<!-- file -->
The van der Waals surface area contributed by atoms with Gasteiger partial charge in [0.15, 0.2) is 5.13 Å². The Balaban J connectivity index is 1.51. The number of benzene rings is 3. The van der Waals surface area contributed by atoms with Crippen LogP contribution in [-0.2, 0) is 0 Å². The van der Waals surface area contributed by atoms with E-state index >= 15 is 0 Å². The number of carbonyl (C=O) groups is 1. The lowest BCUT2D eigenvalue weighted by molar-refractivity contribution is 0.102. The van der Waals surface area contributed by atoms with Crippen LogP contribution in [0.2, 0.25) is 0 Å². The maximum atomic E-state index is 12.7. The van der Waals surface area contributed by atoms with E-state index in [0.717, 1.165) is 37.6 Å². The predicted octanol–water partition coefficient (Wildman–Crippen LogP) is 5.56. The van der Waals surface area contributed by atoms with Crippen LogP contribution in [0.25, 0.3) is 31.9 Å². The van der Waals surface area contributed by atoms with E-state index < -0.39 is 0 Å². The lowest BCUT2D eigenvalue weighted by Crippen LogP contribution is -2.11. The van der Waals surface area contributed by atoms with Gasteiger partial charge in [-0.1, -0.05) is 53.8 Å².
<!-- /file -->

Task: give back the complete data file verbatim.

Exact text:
The van der Waals surface area contributed by atoms with Gasteiger partial charge in [0.15, 0.2) is 5.13 Å². The Balaban J connectivity index is 1.51. The number of benzene rings is 3. The van der Waals surface area contributed by atoms with Crippen LogP contribution in [-0.2, 0) is 0 Å². The van der Waals surface area contributed by atoms with E-state index >= 15 is 0 Å². The number of carbonyl (C=O) groups is 1. The lowest BCUT2D eigenvalue weighted by molar-refractivity contribution is 0.102. The van der Waals surface area contributed by atoms with Crippen LogP contribution in [0.2, 0.25) is 0 Å². The maximum atomic E-state index is 12.7. The van der Waals surface area contributed by atoms with E-state index in [0.717, 1.165) is 37.6 Å². The predicted octanol–water partition coefficient (Wildman–Crippen LogP) is 5.56. The van der Waals surface area contributed by atoms with Crippen LogP contribution in [0.25, 0.3) is 31.9 Å². The van der Waals surface area contributed by atoms with E-state index < -0.39 is 0 Å². The lowest BCUT2D eigenvalue weighted by Crippen LogP contribution is -2.11. The van der Waals surface area contributed by atoms with Gasteiger partial charge in [-0.1, -0.05) is 53.8 Å².